• American Academy of Pediatrics: Child Care Providers:

This web page provides specific guidance for early child care and education programs to better    prepare. This site includes resources training sessions, use of print materials, and access to downloadable or interactive Web-based tools.  This resource can be found at:

  • The National Resource Center for Health and Safety in Child Care and Early Education: Caring for Our Children, 3rd Edition :

This is a collection of 686 national standards that represent the best evidence, expertise, and experience in the country on quality health and safety practices and policies that should be followed in today's early care and education settings. This resource can be found at:

  • Child Care Aware of America:

This website includes planning materials for resource and referral agencies and child care providers.Publications include: Protecting Children in Child Care During Emergencies: Recommended State and National Standards for Family Child Care Homes and Child Care Centers; Is Child Care Ready?: A Disaster-Planning Guide for Child Care Resource & Referral Agencies; Disaster Preparation: A Training for Child Care Centers; and Disaster Preparation: A Training for Family Child Care Providers. These resources can be found at:

  • National Commission on Children and Disasters: 2010 Report to the President and Congress:

This is the October 2010 Report to the President and Congress.  This report includes, “Standards and Indicators for Disaster Shelter Care for Children,” which is located in Appendix E of the report. This resource can be found at:

  • Federal Emergency Management Agency (FEMA): Public Assistance Program and Policy Guide (PAPPG) April/2017:

The FEMA Public Assistance Program and Policy Guide (PAPPG) is the official policy guide for the public assistance program. The requirements in the PAPPG applies to all emergencies and major disasters declared on or after April 1, 2017. The PAPG guidance outlines certain child care services that are eligible for reimbursement under the Category B, emergency protective measures provision of the FEMA Public Assistance program. The PAPG policy guide identifies certain types of child care services that are eligible reimbursable costs associated with the provision of child care services during federally declared major disasters and emergencies. This resource can be found at:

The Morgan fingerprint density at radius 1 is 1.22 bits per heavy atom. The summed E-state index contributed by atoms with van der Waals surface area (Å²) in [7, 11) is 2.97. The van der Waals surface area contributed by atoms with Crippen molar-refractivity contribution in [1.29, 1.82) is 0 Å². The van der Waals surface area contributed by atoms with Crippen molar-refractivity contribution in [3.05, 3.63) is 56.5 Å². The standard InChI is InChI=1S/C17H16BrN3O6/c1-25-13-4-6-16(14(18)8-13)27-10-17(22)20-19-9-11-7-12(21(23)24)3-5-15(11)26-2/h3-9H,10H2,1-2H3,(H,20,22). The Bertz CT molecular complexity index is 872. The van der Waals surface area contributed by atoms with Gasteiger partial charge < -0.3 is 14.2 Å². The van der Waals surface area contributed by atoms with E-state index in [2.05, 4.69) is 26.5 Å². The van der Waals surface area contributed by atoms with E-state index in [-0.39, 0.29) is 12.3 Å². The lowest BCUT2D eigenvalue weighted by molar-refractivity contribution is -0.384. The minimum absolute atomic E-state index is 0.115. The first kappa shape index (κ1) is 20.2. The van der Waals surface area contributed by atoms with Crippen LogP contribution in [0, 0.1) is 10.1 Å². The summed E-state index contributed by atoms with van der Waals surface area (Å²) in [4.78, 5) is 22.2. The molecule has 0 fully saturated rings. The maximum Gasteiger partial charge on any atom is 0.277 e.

• FEMA: Individuals and Households Program Unified Guidance (IHPUG) (September 2016):

The Individuals and Households Program Unified Guidance (IHPUG) provides information about FEMA Individuals and Households Program (IHP), which reimburse child care services to individuals or families who have been affected by federally declared major disasters or emergency situations. IHP is designed to help families with critical child care expenses that cannot be covered in other ways. The Sandy Recovery Improvement Act of 2013 (P.L.113-2), authorized FEMA to provide child care assistance under the Other Needs Assistance (ONA) provisions of the IHP. This resource can be found at:

  • Small Business Administration (SBA): Disaster Assistance Loan program:

Small Business Administration (SBA) - The Disaster Assistance Loan program provides low-interest loans to homeowners, renters, businesses of all sizes, and most private non-profit organizations to repair or replace real estate, personal property, machinery and equipment, inventory, and business assets that have been damaged or destroyed in a declared disaster.  Lead Agencies could assist child care providers in applying for and accessing these loans for rebuilding proposes. This resource can be found at:

  • National Child and Traumatic Stress Network (NCTSN): Natural Disasters Main Page:

This website contains guidance on working with children who have experienced trauma, as well as information on specific types of disasters and the impact those disasters can have on children and their families.  This includes:  Psychological First Aid Field Operations Guide; and the Learning Center for Child and Adolescent Trauma. These resources can be found at: .

  • National Voluntary Organizations Active in Disaster (VOAD):

A list of organizations active in disaster that can provide temporary disaster-relief support. The list of organizations can be found at:




Last Reviewed: August 30, 2018